There are some very serious challenges facing the construction industry that are motivating new approaches to how we design, build, operate, and maintain buildings and infrastructure. While these new technologies are designed to address challenges in the construction industry, I think that they are going to profoundly affect other sectors such as operations and maintenance, emergency planning, first response and urban planning. In this first blog on this subject I am only going to outline what some of the major challenges are.
Just to give you some feel for why the construction industry is so important as a market, the annual construction spend is estimated to be $2.3 trillion of which $1.2 trillion was spent in the US alone in 2006/2007 US Annual Construction Spend.
Challenges Facing the Construction Industry
There are several important challenges facing the construction industry that are motivating the adoption of new technologies such as 3D rendering and simulation, model-driven design including building information modeling (BIM), standards for interoperability for example LandXML.org, International Alliance for Interoperability (IAI), and Open Geospatial Consortium (OGC) standards.
Global Climate Change
The share of Americans calling global warming the most important environmental issue rose from 11 percent in 2003 to 35 percent in 2006 Global Warming Survey. In the United States alone, buildings account for 39% of total energy use, 68% of total electricity consumption, and 38% of total carbon dioxide emissions Green Building. The construction industry is faced with the challenge to replace or renovate buildings to minimize environmental impact, for example, achieving carbon neutrality, while at the same time yielding a respectable financial return on investment. Some people are calling for reducing fossil fuel consumption of buildings by 50 percent by the year 2010 with a goal of achieving carbon-neutral buildings by 2030 News. This requires new approaches to designing new buildings and renovating existing buildings. For example, the Leadership in Energy and Environmental Design Green Building Rating System LEED, developed by the U.S. Green Building Council (USGBC), provides a suite of standards for environmentally sustainable construction. Since its inception in 1998 and as of July 2007, LEED is now incorporated in 14,000 projects in 50 US States and 30 countries covering 1.062 billion square feet of development area (July 2007 USGBC figures).
Aging infrastructure is expected to be an increasing prominent issue in many parts of the world. Every two years the American Society of Civil Engineers (ASCE) prepares a Report Card for American Infrastructure 2003 2005. One of the sectors the ACSE evaluates is roads, highways, and transit. In 2003 the ACSE awarded this sector a grade of D+ and in 2005 a grade of D, which translated means just barely passing. To put this in context, the ASCE estimates that traffic congestion costs the US economy $67.5 billion annually in lost productivity and wasted fuel. Even more seriously, the Federal Highway Administration (FHwA) reports that outdated and substandard road and bridge design, pavement conditions, and safety features are factors in 30% of all fatal highway accidents. In the US on average, there are more than 43,000 fatalities every year. The ASCE also reports that motor vehicle crashes cost U.S. citizens $230 billion per year, or $819 for each resident for medical costs; lost productivity; travel delay; and workplace, insurance and legal costs.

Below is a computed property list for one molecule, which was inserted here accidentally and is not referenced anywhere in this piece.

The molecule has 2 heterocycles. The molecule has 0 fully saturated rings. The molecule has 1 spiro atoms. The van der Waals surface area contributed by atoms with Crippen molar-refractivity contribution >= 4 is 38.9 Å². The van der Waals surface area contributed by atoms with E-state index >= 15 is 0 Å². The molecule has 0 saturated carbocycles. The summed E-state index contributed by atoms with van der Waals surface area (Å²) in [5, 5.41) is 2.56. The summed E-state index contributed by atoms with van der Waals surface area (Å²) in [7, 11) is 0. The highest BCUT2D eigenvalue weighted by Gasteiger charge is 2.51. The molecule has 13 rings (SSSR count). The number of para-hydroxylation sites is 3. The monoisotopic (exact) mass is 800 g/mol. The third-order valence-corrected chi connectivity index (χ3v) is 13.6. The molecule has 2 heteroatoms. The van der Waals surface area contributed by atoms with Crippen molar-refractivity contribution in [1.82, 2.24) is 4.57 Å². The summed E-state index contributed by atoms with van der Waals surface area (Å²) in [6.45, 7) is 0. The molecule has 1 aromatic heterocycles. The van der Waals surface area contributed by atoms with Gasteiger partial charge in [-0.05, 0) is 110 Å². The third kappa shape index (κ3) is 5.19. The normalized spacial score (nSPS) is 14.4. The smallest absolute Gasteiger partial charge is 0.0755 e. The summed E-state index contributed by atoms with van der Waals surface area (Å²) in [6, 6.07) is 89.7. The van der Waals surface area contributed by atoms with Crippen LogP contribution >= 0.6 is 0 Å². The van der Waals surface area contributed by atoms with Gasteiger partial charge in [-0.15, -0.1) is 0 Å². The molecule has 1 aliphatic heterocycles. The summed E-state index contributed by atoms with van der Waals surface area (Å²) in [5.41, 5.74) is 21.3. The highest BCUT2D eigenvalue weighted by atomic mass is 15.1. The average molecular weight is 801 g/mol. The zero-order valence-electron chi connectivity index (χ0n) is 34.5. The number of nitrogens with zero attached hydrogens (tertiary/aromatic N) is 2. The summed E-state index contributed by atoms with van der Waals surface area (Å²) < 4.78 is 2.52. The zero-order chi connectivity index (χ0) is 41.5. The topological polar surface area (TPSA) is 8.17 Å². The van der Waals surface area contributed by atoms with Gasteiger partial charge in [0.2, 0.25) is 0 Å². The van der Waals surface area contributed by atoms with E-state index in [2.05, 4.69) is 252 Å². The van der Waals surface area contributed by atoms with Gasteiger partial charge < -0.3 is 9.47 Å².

The ASCE estimates that an investment of $1.6 trillion over five years is required to bring US infrastructure to good condition.
Statistics Canada predicts that in Canada by 2016 there will no longer be enough new workers to replace retirees. In the US a Conference Board study Managing the Mature Workforce predicts that by 2010, the number of workers aged 35 to 44 will decline by 19%; aged 45 to 54 will increase 21%; and aged 55 to 64 will increase 52%. This is a world-wide phenomenon. The number of workers aged 35 to 44 is expected to decline by 27% in Germany, 19% in the U.K., 9% in Italy, 10% in Japan, and by 8% in China. A recent study from the American Public Power Association (APPA) Work Force Planning for the Public Power Utilities: Ensuring Resources to Meet Projected Needs reports that the loss of critical knowledge and the inability to find replacements with utility-specific skills are the two biggest challenges facing the industry. In the utility industry the average age of utility workers is close to 50 and by 2010, as many as 60 percent of today’s experienced utility workers will retire. A survey conducted in 2005 by the Carnegie Mellon University Electricity Industry Center found that human resources executives in the utility sector overwhelmingly listed the aging work force as their number one concern.
In the construction industry a report prepared in 2004 by the U.S. Department of Labor Employment and Training Administration (ETA) entitled America’s Construction Industry:Identifying and Addressing Workforce Challenges Report of Findings and Recommendations For The President’s High Growth Job Training Initiative in the Construction Industry reported that “industry leaders noted that the construction industry is experiencing a shortage of workers. This current shortage is complicated by two trends: the growth of the industry, and the retirement of the “baby boomers.” The ETA projects that the construction industry will grow at an average annual rate of 1.3 percent between 2002 and 2012, adding over one million new jobs. The U.S. Bureau of Labor Statistics projects that the number of jobs in